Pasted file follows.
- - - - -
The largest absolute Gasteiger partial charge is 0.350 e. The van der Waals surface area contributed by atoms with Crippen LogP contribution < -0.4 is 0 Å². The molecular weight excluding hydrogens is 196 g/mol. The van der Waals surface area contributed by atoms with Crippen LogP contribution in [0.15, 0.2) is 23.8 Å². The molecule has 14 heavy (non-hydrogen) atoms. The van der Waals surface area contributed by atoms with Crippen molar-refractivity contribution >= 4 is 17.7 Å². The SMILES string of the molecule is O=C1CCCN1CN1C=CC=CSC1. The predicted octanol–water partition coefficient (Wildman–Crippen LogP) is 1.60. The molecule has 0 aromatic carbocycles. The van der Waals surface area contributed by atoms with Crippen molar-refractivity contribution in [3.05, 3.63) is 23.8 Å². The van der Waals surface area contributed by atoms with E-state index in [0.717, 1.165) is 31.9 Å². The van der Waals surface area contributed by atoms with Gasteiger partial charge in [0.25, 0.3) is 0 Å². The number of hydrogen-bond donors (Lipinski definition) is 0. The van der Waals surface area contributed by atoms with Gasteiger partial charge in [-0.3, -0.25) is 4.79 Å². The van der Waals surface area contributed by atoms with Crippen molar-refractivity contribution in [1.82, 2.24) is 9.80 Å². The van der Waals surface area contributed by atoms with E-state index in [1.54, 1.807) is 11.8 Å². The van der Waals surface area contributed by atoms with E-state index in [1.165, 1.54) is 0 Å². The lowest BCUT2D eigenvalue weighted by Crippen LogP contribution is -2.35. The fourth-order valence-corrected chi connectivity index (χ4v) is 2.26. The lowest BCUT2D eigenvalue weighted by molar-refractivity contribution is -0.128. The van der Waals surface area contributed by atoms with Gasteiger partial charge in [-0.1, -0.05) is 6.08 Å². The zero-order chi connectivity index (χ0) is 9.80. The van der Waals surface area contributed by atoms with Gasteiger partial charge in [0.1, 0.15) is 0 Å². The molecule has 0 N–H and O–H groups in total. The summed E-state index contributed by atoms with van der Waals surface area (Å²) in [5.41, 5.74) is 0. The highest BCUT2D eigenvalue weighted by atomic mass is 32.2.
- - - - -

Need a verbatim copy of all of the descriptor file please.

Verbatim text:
The largest absolute Gasteiger partial charge is 0.350 e. The van der Waals surface area contributed by atoms with Crippen LogP contribution < -0.4 is 0 Å². The molecular weight excluding hydrogens is 196 g/mol. The van der Waals surface area contributed by atoms with Crippen LogP contribution in [0.15, 0.2) is 23.8 Å². The molecule has 14 heavy (non-hydrogen) atoms. The van der Waals surface area contributed by atoms with Crippen molar-refractivity contribution >= 4 is 17.7 Å². The SMILES string of the molecule is O=C1CCCN1CN1C=CC=CSC1. The predicted octanol–water partition coefficient (Wildman–Crippen LogP) is 1.60. The molecule has 0 aromatic carbocycles. The van der Waals surface area contributed by atoms with Crippen molar-refractivity contribution in [3.05, 3.63) is 23.8 Å². The van der Waals surface area contributed by atoms with E-state index in [0.717, 1.165) is 31.9 Å². The van der Waals surface area contributed by atoms with Gasteiger partial charge in [0.25, 0.3) is 0 Å². The number of hydrogen-bond donors (Lipinski definition) is 0. The van der Waals surface area contributed by atoms with Gasteiger partial charge in [-0.3, -0.25) is 4.79 Å². The van der Waals surface area contributed by atoms with Crippen molar-refractivity contribution in [1.82, 2.24) is 9.80 Å². The van der Waals surface area contributed by atoms with E-state index in [1.54, 1.807) is 11.8 Å². The van der Waals surface area contributed by atoms with E-state index in [1.165, 1.54) is 0 Å². The lowest BCUT2D eigenvalue weighted by Crippen LogP contribution is -2.35. The fourth-order valence-corrected chi connectivity index (χ4v) is 2.26. The lowest BCUT2D eigenvalue weighted by molar-refractivity contribution is -0.128. The van der Waals surface area contributed by atoms with Gasteiger partial charge in [-0.1, -0.05) is 6.08 Å². The zero-order chi connectivity index (χ0) is 9.80. The van der Waals surface area contributed by atoms with Gasteiger partial charge in [0.1, 0.15) is 0 Å². The molecule has 0 N–H and O–H groups in total. The summed E-state index contributed by atoms with van der Waals surface area (Å²) in [5.41, 5.74) is 0. The highest BCUT2D eigenvalue weighted by atomic mass is 32.2.